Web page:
Women: Beware of Shopping While Ovulating

A woman in a white dress and black jacket in the mall, shopping while she's ovulating

An ovulating woman needs her options — and she's willing to pay to get them. A study that's being published in the April 2015 Journal of Consumer Research suggests that getting a woman to try new products may come down to figuring out the time of the month when she's most fertile. The study has big ramifications for advertisers (and for women wondering why they came home from the grocery store with three different kinds of toothpaste and the entire produce aisle).

According to the study, ovulation activates a "variety-seeking mindset" in women, likely related to the need to find a good potential mate when they are near to ovulation. This produces a desire in women to explore her options — and that doesn't end at potential DNA donors. It can also include munchies.

"Candy bars and cosmetics have little to do with mating goals or our personal relationships, but the state of mind that we are in when it comes to making really good decisions about mating, which is highly adaptive, seems to be bleeding over into how we make choices in other domains, " the study's co-author, Kristina Durante, a marketing professor at the University of Texas, told Mic.

This shift in psychology, according to the paper, might also influence a woman's desire for variety when it comes to consumer products. For a brief period each month, female loyalty for certain brands could just go out the window, and that could make her ripe for marketers to target.

The study: The researchers at the University of Texas at San Antonio recruited 553 women who were not pregnant or taking contraceptives. Participants who reported having unusually long or short cycles were excluded, along with ones who were unable to recall the start date of their last period.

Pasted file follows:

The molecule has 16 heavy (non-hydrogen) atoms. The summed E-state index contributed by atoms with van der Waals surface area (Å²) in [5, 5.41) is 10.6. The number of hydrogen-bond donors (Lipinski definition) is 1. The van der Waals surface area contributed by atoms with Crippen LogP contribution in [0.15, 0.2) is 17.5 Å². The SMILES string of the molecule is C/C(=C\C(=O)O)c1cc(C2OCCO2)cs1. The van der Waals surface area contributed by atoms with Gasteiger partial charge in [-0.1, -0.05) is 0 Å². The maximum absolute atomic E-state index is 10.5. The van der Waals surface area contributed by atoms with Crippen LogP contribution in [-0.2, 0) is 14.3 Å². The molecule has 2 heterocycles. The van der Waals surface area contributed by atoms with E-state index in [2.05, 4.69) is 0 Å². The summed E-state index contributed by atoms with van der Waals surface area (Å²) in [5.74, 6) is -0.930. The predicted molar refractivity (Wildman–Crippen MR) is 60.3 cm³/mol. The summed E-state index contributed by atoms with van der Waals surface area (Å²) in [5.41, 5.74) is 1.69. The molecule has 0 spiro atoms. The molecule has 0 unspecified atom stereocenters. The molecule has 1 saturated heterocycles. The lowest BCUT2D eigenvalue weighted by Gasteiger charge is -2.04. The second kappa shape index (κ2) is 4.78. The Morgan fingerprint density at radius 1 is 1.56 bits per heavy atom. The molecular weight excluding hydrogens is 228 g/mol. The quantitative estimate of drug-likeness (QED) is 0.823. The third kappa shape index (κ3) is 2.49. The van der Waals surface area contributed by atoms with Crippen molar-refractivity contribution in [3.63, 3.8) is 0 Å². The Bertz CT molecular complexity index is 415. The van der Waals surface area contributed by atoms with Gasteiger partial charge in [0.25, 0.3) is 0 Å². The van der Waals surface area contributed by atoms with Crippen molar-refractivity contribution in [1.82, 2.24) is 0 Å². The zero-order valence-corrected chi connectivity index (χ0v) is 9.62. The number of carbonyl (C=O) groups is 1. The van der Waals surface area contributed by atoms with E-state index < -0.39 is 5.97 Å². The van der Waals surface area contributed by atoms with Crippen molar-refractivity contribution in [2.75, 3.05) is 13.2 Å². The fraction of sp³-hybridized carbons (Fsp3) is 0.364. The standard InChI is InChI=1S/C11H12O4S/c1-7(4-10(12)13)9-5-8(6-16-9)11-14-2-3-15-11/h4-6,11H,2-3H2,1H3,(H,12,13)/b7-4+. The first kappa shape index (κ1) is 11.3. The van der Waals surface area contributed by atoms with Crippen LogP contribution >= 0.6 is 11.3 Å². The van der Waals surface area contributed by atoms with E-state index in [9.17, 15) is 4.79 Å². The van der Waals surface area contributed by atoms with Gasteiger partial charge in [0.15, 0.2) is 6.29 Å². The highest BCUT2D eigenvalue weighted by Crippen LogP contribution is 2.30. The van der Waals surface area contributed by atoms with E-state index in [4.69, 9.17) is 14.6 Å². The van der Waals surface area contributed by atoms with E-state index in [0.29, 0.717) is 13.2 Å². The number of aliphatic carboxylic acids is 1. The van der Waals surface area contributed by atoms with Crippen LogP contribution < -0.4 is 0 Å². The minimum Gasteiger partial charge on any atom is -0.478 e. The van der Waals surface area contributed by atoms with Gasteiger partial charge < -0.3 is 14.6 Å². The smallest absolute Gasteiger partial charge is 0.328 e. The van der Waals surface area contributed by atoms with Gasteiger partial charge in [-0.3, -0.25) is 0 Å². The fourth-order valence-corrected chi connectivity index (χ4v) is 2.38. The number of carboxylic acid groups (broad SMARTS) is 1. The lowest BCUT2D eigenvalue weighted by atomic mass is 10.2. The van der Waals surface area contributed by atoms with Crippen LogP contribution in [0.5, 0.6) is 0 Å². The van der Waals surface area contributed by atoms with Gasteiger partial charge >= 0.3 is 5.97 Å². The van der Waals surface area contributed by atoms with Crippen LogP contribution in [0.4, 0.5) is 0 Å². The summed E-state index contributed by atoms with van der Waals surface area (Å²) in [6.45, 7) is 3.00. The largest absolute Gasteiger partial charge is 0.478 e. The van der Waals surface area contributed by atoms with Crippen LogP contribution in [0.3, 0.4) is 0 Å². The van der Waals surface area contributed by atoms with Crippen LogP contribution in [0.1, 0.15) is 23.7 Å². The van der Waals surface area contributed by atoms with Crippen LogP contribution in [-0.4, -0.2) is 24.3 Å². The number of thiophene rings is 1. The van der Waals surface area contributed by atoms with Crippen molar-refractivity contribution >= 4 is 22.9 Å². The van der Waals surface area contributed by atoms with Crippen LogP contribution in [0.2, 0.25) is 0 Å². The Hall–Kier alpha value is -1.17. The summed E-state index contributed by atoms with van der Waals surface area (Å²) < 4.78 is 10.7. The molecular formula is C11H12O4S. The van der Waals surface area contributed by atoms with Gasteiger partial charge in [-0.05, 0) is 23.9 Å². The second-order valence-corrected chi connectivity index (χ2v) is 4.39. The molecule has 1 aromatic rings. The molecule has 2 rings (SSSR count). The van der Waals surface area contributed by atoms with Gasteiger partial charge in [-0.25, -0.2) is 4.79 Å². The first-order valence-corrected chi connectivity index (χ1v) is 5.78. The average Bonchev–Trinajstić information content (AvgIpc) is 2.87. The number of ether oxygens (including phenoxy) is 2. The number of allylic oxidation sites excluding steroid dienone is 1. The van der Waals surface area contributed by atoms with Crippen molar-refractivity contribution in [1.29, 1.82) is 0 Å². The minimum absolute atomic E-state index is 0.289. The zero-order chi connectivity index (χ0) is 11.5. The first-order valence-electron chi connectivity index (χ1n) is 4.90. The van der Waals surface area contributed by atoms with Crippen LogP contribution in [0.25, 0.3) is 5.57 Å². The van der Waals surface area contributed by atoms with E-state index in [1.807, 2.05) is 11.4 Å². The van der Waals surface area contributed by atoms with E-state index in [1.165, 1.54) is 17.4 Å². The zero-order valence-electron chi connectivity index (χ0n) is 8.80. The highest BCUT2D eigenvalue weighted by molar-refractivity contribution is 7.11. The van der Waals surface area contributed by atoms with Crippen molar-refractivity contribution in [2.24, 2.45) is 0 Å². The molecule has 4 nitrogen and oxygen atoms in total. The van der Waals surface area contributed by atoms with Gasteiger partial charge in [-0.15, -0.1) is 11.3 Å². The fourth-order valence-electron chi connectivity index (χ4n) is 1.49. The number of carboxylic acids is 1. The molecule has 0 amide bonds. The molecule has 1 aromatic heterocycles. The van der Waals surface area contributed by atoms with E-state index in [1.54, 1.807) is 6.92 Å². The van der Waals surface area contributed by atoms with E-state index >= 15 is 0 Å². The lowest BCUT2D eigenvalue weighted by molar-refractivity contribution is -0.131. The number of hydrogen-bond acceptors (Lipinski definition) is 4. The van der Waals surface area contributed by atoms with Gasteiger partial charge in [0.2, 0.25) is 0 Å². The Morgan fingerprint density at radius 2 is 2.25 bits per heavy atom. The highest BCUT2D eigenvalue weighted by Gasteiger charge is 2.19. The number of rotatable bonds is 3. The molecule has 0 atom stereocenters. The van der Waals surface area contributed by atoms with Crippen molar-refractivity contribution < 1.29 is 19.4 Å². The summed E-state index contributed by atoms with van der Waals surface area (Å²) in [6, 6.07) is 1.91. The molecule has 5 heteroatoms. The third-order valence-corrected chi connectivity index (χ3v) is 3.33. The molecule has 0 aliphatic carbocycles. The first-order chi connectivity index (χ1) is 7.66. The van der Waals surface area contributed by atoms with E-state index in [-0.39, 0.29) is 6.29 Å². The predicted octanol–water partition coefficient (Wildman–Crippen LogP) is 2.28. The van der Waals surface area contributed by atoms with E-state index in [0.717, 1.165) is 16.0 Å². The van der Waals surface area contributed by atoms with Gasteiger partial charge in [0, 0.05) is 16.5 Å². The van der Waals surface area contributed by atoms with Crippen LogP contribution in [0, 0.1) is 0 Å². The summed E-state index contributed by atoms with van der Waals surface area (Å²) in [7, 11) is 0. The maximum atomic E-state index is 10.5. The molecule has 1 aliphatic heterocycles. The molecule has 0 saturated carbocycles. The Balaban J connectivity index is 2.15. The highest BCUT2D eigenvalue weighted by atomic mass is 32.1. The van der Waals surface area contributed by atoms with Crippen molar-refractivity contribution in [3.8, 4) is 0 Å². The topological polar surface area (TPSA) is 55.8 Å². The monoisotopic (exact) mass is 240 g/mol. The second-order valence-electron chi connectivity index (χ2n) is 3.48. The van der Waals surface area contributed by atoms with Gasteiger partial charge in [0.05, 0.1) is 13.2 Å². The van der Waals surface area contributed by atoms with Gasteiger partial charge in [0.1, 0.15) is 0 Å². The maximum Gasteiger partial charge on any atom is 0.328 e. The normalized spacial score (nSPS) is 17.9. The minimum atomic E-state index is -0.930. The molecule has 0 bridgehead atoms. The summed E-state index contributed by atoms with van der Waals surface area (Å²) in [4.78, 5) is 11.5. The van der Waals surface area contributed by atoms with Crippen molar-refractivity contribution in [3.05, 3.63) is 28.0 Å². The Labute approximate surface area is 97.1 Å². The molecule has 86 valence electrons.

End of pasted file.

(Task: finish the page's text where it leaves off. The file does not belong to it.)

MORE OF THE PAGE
Then, Durante and her colleague presented that participants with 15 different choices of lipstick, high-heels, yogurt and candy bars and instructed them to choose which ones they might want to pack for an imaginary vacation. They were told they could select as many or a few as they wanted of the options.

In addition to the options test, the researchers also measured hormone levels, had participants complete surveys and investigated how the need for variety might be different for married women versus unmarried ones.

"First, we found an increase in a woman's desire for variety in consumer choice at high fertility that was particularly strong for women in relationships," the team wrote. However, when the researchers manipulated a woman's commitment to a man (by telling her to imagine an attentive and loving partner or having her wear her wedding ring) this suppressed the variety-seeking desire of most of the participants. On the surface, this indicates that partner loyalty might be reflected in brand loyalty, but more research is needed to substantiate that claim.

It's impossible for marketers to know when a woman is at her most fertile, right? Wrong. There are several apps (like P-Tracker) on the market that are programmed to keep track of women's menstrual cycles. If these companies decide to sell information to advertisers, that could mean that  ads designed to shake your brand loyalty could get sent to you at just the right time. Furthermore, marketers can target a woman based on her shopping habits. Buying products like Midol or tampons could send a flare up to the marketing gods, who will know to send you a robust list of options in about two weeks.

"It's just sort of that mindset that I want more options," said Durante. Women want to essentially "play the field" and "explore and evaluate" candidates before deciding on a mate. But that doesn't mean that they want to be more promiscuous, especially during ovulation; it's actually a time when women are more likely to really scrutinize potential partners.